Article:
Purdue wrap-up and reaction

Melanie Maxwell I AnnArbor.com
There was very little not to like about Michigan's performance against Purdue. Fitz's output was not exactly what I would call impressive, but you could tell Purdue keyed on him all day rather than Denard. The OL played well, but could have done better to make some holes for #28. However, the "non-Denard rushing game" aside, highlights for me include...

Good Denard. A 50% passing percentage for 100 yds and change with 1 TD and ZERO interceptions is fine with me. If we could get that sort of passing output from Shoelace each week, then I'd be thrilled. Of course adding 235 yards on the ground doesn't hurt either. Denard became the all-time B1G leading rusher for a QB on Saturday (with 3,905 yds), and took home Big Ten offensive player of the week honors for a 9th time in his career. That ties him with Ron Dayne for the most times winning the weekly award.

Defense. No question, the defense controlled the game on Saturday. Blitzes, keeping pressure on Terbush, forcing bad throws, blanketing receivers and keeping whatever little ground game Purdue has to a minimum. Tip of the cap to Raymon Taylor with the pick-6. That play could have been the nail in the coffin for Purdue's offense.

Little things. There seemed to be a certain feeling that the breaks were just going our way. Bounces, aside from the Gibbons kick that bounced off the crossbar, were all going in our favor. Special teams didn't play much of a factor in this game, but maybe when things are going well, you just don't notice them. Turnovers, penalties, things just seemed to be going our way. Michigan was rolling.

All of these things combined to create a win about as satisfying as anything I've seen during the Brady Hoke era. Sure, it's fun to watch Denard shred defenses to pieces, but holding someone down and pummeling them for 3 hours with your defense can really make your confidence about a team soar.

Highlights? Highlights.


Michigan stewed for a week after intercepting away the Notre Dame game and came back resolved to boringly suffocate opponents. Thanks to Greg Mattison's ability to turn anything more coordinated than a tube sock into a functional defensive tackle and those things on Denard Robinson that aren't arms—leargs or something—their first experiment in 1970s death football was a resounding success. There were no interceptions, and one lost fumble. Michigan won by many points.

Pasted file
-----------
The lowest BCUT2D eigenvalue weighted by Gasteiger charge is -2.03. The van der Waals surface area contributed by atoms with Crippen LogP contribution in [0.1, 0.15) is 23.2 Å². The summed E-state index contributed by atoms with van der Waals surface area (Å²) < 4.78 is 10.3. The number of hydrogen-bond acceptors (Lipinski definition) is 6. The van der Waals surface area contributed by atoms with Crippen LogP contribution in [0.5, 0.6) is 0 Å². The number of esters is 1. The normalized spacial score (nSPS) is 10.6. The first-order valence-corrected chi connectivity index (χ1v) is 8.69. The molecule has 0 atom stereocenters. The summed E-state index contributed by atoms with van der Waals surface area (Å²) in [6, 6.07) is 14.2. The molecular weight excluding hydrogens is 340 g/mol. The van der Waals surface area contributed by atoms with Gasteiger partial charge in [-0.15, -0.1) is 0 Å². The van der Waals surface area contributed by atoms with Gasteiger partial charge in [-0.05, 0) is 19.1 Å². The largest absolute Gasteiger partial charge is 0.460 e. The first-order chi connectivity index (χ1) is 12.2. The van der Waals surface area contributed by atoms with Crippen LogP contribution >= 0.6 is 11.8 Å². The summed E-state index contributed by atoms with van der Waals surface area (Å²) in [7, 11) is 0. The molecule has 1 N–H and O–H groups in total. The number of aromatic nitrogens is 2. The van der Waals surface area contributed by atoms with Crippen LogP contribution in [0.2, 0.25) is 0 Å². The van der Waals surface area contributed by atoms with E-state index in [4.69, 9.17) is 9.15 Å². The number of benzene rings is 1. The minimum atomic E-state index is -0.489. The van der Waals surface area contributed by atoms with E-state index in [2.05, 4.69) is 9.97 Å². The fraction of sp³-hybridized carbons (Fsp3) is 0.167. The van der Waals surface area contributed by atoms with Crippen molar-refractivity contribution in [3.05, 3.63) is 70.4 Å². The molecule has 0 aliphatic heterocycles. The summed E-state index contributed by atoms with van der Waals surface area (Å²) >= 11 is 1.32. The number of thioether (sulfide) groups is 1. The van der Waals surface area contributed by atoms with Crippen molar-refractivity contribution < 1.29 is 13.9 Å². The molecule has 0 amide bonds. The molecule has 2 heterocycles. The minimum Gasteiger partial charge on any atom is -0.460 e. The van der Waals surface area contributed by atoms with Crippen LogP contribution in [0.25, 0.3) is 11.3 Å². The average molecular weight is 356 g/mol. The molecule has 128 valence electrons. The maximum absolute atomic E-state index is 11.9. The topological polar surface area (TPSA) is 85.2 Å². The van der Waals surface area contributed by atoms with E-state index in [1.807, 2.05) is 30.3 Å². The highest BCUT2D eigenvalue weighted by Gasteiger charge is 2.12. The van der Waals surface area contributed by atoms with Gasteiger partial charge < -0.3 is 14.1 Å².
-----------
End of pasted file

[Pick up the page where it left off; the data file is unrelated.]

JAKE RYAN – After watching #47 do his thing again, one word came to mind – MANSTER.  In the late ‘70s, Bob Ufer recalled how UM D-Tackle Chris Godfrey was called “manster” by fellow wolverine Ron Simpkins.  Why manster? He was half man, half monster. Jake Ryan – ‘nuff said!
Touch the Banner
I'm officially concerned about Fitzgerald Toussaint and the running game. Toussaint (17 carries, 19 yards, 2 touchdowns) looks slower this year, quite frankly.  He also looks like he's dancing too much instead of burrowing forward for a couple yards when he can.  Of course, it starts with the offensive line, and I haven't been impressed this year with what the offensive line is doing.  None of the offensive linemen has taken a step forward this year, in my opinion.  Taylor Lewan has taken a step backward, and the other guys are just average.  Obviously, Denard Robinson (24 carries, 235 yards) was great, but the offensive line can't open holes for the running backs.  Even Thomas Rawls, who had good numbers (4 carries, 33 yards, 1 touchdown), had to break tackles at the line of scrimmage to get anything done.
Hoover Street Rag
But the predicted doom and gloom never came.  Michigan looked like a team that had two losses to teams ranked in the top ten and Purdue looked like a team who had three wins over some of the dregs of FBS.  We don't know a lot of things after September. Some things are obvious, usually which teams are really good and which teams are really bad, but we also don't know a lot about the middle because of the imbalance of schedules.  Would we feel better about Michigan if the Alabama game had been, say, Buffalo or Ball State?  Probably, but we don't have that luxury now.  But we do know that no one who is eligible to play in the Big Ten championship game is really that much better than anyone else.  Today we saw Northwestern lose to Penn State, we saw Michigan State struggle with Indiana, a sentence I had difficulty typing over the sheer incredulity of it, and Nebraska and Ohio State trade points and make people question the existence of their defense.  Michigan answered its critics in a way that no other Big Ten team can claim today.